17.7.2 Configuring an iSCSI Initiator

To configure an Oracle Linux system as an iSCSI initiator:

  1. Install the iscsi-initiator-utils package:

    # yum install iscsi-initiator-utils
  2. Use the SendTargets discovery method to discover the iSCSI targets at a specified IP address:

    # iscsiadm -m discovery --type sendtargets -p
    Starting iscsid:                               [ OK ],1 iqn.2012-01.com.mydom.host01:target1,1 iqn.2012-01.com.mydom.host01:target2

    An alternate discovery method is Internet Storage Name Service (iSNS).

    The command also starts the iscsid service if it is not already running.

    The following command displays information about the targets that is now stored in the discovery database:

    # iscsiadm -m discoverydb -t st -p
    # BEGIN RECORD 2.0-872.41.el6
    discovery.startup = manual
    discovery.type = sendtargets
    discovery.sendtargets.address =
    discovery.sendtargets.port = 3260
    discovery.sendtargets.auth.authmethod = None
    discovery.sendtargets.auth.username_in = <empty>
    discovery.sendtargets.auth.password_in = <empty>
    discovery.sendtargets.timeo.login_timeout = 15
    discovery.sendtargets.use_discoveryd = No
    discovery.sendtargets.discoveryd_poll_inval = 30
    discovery.sendtargets.repoen_max = 5
    discovery.sendtargets.timeo.auth_timeout = 45
    discovery.sendtargets.timeo.active_timeout = 30
    discovery.sendtargets.iscsi.MaxRecvDataSegmentLength = 32768
  3. Establish a session and log in to a specific target:

    # iscsiadm -m node --targetname iqn.2012-01.com.mydom.host01:target1 \
      -p -l
    Login to [iface: default, target: iqn.2012-01.com.mydom.host01:target1, 
    portal:] successful.
  4. Verify that the session is active, and display the available LUNs:

    # iscsiadm -m session -P 3
    Target: iqn.2012-01.com.mydom.host01:target1
    Current Portal:,1
    Persistent Portal:,1
    Iface Name: default
    Iface Transport: tcp
    Iface Initiatorname: iqn.1988-12.com.mydom:392a7cee2f
    Iface IPaddress:
    Iface HWaddress: <empty>
    Iface Netdev: <empty>
    SID: 1
    iSCSI Connection State: LOGGED IN
    iSCSI Session State: LOGGED IN
    Internal iscsid Session State: NO CHANGE
    Attached SCSI devices:
    Host Number: 4 State: running
    scsi10 Channel 00 Id 0 Lun:0
    scsi10 Channel 00 Id 0 Lun:1
        Attached scsi disk sdb
    State: running
    scsi10 Channel 00 Id 0 Lun:2
        Attached scsi disk sdc
    State: running

    The LUNs are represented as SCSI block devices (sd*) in the local /dev directory, for example:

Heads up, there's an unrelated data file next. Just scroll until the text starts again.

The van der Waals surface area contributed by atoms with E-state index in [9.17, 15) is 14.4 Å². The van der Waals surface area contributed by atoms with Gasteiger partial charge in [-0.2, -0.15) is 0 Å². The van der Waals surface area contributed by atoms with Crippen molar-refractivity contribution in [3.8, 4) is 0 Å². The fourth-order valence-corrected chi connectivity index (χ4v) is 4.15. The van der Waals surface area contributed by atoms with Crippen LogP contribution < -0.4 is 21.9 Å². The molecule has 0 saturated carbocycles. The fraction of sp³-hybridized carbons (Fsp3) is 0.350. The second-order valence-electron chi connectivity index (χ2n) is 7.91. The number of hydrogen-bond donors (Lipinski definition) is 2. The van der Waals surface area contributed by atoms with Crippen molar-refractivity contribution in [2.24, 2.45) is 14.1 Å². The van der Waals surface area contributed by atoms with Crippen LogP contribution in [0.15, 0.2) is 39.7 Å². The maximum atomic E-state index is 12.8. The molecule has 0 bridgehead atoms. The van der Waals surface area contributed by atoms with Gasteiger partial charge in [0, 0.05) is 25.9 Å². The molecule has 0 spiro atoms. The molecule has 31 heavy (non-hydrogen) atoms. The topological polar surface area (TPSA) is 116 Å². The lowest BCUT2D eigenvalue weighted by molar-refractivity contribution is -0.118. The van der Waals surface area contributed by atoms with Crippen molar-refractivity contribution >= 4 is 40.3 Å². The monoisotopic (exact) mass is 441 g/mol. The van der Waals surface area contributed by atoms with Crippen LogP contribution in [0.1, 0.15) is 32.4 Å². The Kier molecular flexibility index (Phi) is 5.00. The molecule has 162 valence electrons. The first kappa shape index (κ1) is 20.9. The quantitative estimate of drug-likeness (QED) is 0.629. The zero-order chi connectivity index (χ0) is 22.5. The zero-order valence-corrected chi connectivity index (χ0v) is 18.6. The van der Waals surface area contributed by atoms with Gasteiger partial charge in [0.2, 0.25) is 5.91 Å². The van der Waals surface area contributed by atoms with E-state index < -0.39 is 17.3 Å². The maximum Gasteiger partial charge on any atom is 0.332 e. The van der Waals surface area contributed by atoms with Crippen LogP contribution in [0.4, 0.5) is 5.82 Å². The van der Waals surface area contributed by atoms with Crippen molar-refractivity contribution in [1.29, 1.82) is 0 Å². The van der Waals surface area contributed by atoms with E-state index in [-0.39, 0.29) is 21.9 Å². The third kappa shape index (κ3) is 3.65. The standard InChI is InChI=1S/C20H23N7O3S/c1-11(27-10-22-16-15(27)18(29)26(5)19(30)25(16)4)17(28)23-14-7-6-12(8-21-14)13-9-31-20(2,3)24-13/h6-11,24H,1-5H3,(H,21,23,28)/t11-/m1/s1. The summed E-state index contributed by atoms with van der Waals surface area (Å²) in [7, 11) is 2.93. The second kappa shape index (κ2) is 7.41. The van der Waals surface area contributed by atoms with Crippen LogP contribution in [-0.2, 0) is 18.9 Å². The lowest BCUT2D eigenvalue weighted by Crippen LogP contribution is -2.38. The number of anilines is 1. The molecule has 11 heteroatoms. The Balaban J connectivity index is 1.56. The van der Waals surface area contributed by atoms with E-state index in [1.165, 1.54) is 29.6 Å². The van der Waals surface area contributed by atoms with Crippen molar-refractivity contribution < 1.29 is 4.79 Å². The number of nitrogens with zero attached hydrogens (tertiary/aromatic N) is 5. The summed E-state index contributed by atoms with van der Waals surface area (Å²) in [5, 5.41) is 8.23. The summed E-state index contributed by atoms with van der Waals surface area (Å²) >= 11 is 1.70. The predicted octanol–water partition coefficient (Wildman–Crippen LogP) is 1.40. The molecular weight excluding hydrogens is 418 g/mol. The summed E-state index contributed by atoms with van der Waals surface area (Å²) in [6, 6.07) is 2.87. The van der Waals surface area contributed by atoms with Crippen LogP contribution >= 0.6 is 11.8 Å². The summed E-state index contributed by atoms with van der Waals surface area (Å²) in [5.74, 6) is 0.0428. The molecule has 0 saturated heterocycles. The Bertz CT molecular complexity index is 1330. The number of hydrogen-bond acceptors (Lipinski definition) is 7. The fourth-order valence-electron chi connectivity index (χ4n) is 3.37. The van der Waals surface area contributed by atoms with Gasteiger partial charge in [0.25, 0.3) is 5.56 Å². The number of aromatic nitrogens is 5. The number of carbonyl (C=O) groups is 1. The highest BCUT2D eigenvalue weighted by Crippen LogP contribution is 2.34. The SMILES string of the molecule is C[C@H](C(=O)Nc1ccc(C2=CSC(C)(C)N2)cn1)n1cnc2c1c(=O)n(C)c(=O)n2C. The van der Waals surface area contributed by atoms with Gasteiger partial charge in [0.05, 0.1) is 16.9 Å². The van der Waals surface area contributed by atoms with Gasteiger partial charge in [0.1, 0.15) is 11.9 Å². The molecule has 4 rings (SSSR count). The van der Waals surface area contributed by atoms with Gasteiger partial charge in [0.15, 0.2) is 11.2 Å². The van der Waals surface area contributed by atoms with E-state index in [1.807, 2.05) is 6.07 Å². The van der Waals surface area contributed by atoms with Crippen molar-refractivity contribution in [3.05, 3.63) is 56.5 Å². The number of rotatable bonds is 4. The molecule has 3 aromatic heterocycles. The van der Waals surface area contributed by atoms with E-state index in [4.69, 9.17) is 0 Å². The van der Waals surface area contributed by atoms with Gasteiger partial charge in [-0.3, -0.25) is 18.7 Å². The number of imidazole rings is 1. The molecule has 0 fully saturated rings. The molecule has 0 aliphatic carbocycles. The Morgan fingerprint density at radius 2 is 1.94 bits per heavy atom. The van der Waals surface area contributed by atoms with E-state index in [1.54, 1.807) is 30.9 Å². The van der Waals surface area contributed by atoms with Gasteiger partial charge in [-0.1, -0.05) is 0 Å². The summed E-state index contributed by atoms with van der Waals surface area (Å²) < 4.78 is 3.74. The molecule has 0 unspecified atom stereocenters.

# fdisk -l | grep /dev/sd[bc]
    Disk /dev/sdb: 10.7 GB, 10737418240 bytes
    Disk /dev/sdc: 10.7 GB, 10737418240 bytes

    To distinguish between target LUNs, examine their paths under /dev/disk/by-path:

    # ls -l /dev/disk/by-path/
    lrwxrwxrwx  1 root root  9 May 15 21:05
      084591f8-6b8b-c857-f002-ecf8a3b387f3-lun-1 -> ../../sdb
    lrwxrwxrwx 1 root root  9 May 15 21:05
      084591f8-6b8b-c857-f002-ecf8a3b387f3-lun-2 -> ../../sdc

    You can view the initialization messages for the LUNs in the /var/log/messages file:

    # grep -i scsi /var/log/messages
    Apr 8 15:08:53 host02 kernel: scsi12 : iSCSI Initiator over TCP/IP
    Apr 8 15:08:53 host02 kernel: sd 4:0:0:1: [sdb] Attached SCSI disk
    Apr 8 15:08:53 host02 kernel: sd 4:0:0:2: [sdc] Attached SCSI disk

    You can configure and use a LUN in the same way as you would any other physical storage device. For example, you can configure it as an LVM physical volume, file system, swap partition, Automatic Storage Management (ASM) disk, or raw device.

    Specify the _netdev option when creating mount entries for iSCSI LUNs in /etc/fstab, for example:

    UUID=084591f8-6b8b-c857-f002-ecf8a3b387f3     /iscsi_mount_point     ext4     _netdev   0  0

    This option indicates the file system resides on a device that requires network access, and prevents the system from attempting to mount the file system until the network has been enabled.


    Specify an iSCSI LUN in /etc/fstab by using UUID=UUID rather than the device path. A device path can change after re-connecting the storage or rebooting the system. You can use the blkid command to display the UUID of a block device.

    Any discovered LUNs remain available across reboots provided that the target continues to serve those LUNs and you do not log the system off the target.

For more information, see the iscsiadm(8) and iscsid(8) manual pages.